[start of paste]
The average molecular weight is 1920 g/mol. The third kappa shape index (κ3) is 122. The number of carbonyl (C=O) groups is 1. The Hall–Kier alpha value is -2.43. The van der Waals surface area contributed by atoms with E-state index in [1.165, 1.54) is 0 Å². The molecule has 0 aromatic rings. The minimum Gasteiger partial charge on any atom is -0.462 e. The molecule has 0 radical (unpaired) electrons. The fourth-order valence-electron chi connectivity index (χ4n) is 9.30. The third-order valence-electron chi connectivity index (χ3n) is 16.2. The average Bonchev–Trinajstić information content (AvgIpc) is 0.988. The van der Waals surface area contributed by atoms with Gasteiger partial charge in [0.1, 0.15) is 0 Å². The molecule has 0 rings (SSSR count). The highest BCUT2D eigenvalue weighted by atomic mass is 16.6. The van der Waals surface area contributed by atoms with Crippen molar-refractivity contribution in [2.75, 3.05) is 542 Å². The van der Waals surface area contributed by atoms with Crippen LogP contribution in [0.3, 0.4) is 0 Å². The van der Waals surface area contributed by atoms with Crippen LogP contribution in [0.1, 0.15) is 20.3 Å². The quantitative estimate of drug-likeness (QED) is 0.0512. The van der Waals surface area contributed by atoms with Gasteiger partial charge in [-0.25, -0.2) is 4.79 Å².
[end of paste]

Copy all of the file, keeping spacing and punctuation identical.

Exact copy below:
The average molecular weight is 1920 g/mol. The third kappa shape index (κ3) is 122. The number of carbonyl (C=O) groups is 1. The Hall–Kier alpha value is -2.43. The van der Waals surface area contributed by atoms with E-state index in [1.165, 1.54) is 0 Å². The molecule has 0 aromatic rings. The minimum Gasteiger partial charge on any atom is -0.462 e. The molecule has 0 radical (unpaired) electrons. The fourth-order valence-electron chi connectivity index (χ4n) is 9.30. The third-order valence-electron chi connectivity index (χ3n) is 16.2. The average Bonchev–Trinajstić information content (AvgIpc) is 0.988. The van der Waals surface area contributed by atoms with Gasteiger partial charge in [0.1, 0.15) is 0 Å². The molecule has 0 rings (SSSR count). The highest BCUT2D eigenvalue weighted by atomic mass is 16.6. The van der Waals surface area contributed by atoms with Crippen molar-refractivity contribution in [2.75, 3.05) is 542 Å². The van der Waals surface area contributed by atoms with Crippen LogP contribution in [0.3, 0.4) is 0 Å². The van der Waals surface area contributed by atoms with Crippen LogP contribution in [0.1, 0.15) is 20.3 Å². The quantitative estimate of drug-likeness (QED) is 0.0512. The van der Waals surface area contributed by atoms with Gasteiger partial charge in [-0.25, -0.2) is 4.79 Å².